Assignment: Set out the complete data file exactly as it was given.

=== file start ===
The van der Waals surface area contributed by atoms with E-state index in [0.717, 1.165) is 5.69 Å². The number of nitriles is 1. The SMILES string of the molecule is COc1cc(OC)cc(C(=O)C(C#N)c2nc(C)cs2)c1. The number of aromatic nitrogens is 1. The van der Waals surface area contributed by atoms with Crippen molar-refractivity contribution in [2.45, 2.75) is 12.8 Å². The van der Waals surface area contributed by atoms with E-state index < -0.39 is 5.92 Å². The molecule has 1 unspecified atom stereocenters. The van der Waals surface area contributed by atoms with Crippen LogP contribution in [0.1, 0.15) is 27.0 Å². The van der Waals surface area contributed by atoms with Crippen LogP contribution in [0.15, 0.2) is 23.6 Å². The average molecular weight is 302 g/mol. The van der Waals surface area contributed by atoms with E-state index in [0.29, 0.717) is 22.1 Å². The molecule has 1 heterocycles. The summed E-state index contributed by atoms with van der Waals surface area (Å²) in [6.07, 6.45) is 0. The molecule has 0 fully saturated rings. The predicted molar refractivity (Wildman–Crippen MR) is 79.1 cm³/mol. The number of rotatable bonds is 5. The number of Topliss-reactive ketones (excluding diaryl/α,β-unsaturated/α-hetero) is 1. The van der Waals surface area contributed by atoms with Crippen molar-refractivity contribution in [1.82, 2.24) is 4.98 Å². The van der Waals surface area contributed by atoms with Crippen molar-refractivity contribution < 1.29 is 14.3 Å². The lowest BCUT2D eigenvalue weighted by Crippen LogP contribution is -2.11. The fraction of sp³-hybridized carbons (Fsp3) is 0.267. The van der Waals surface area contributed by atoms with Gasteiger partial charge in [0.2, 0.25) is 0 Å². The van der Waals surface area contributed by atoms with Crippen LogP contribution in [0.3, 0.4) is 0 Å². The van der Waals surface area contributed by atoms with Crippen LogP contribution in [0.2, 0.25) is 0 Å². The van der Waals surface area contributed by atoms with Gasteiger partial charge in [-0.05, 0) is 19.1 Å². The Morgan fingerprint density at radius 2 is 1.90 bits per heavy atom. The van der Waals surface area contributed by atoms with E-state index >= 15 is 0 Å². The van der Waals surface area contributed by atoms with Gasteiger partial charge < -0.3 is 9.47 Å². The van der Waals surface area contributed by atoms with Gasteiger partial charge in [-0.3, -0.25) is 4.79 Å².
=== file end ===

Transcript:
The van der Waals surface area contributed by atoms with E-state index in [0.717, 1.165) is 5.69 Å². The number of nitriles is 1. The SMILES string of the molecule is COc1cc(OC)cc(C(=O)C(C#N)c2nc(C)cs2)c1. The number of aromatic nitrogens is 1. The van der Waals surface area contributed by atoms with Crippen molar-refractivity contribution in [2.45, 2.75) is 12.8 Å². The van der Waals surface area contributed by atoms with E-state index < -0.39 is 5.92 Å². The molecule has 1 unspecified atom stereocenters. The van der Waals surface area contributed by atoms with Crippen LogP contribution in [0.1, 0.15) is 27.0 Å². The van der Waals surface area contributed by atoms with Crippen LogP contribution in [0.15, 0.2) is 23.6 Å². The average molecular weight is 302 g/mol. The van der Waals surface area contributed by atoms with E-state index in [0.29, 0.717) is 22.1 Å². The molecule has 1 heterocycles. The summed E-state index contributed by atoms with van der Waals surface area (Å²) in [6.07, 6.45) is 0. The molecule has 0 fully saturated rings. The predicted molar refractivity (Wildman–Crippen MR) is 79.1 cm³/mol. The number of rotatable bonds is 5. The number of Topliss-reactive ketones (excluding diaryl/α,β-unsaturated/α-hetero) is 1. The van der Waals surface area contributed by atoms with Crippen molar-refractivity contribution in [1.82, 2.24) is 4.98 Å². The van der Waals surface area contributed by atoms with Crippen molar-refractivity contribution < 1.29 is 14.3 Å². The lowest BCUT2D eigenvalue weighted by Crippen LogP contribution is -2.11. The fraction of sp³-hybridized carbons (Fsp3) is 0.267. The van der Waals surface area contributed by atoms with Gasteiger partial charge in [0.2, 0.25) is 0 Å². The van der Waals surface area contributed by atoms with Crippen LogP contribution in [0.3, 0.4) is 0 Å². The van der Waals surface area contributed by atoms with Crippen LogP contribution in [0.2, 0.25) is 0 Å². The van der Waals surface area contributed by atoms with Gasteiger partial charge in [-0.05, 0) is 19.1 Å². The Morgan fingerprint density at radius 2 is 1.90 bits per heavy atom. The van der Waals surface area contributed by atoms with E-state index >= 15 is 0 Å². The van der Waals surface area contributed by atoms with Gasteiger partial charge < -0.3 is 9.47 Å². The van der Waals surface area contributed by atoms with Gasteiger partial charge in [-0.3, -0.25) is 4.79 Å².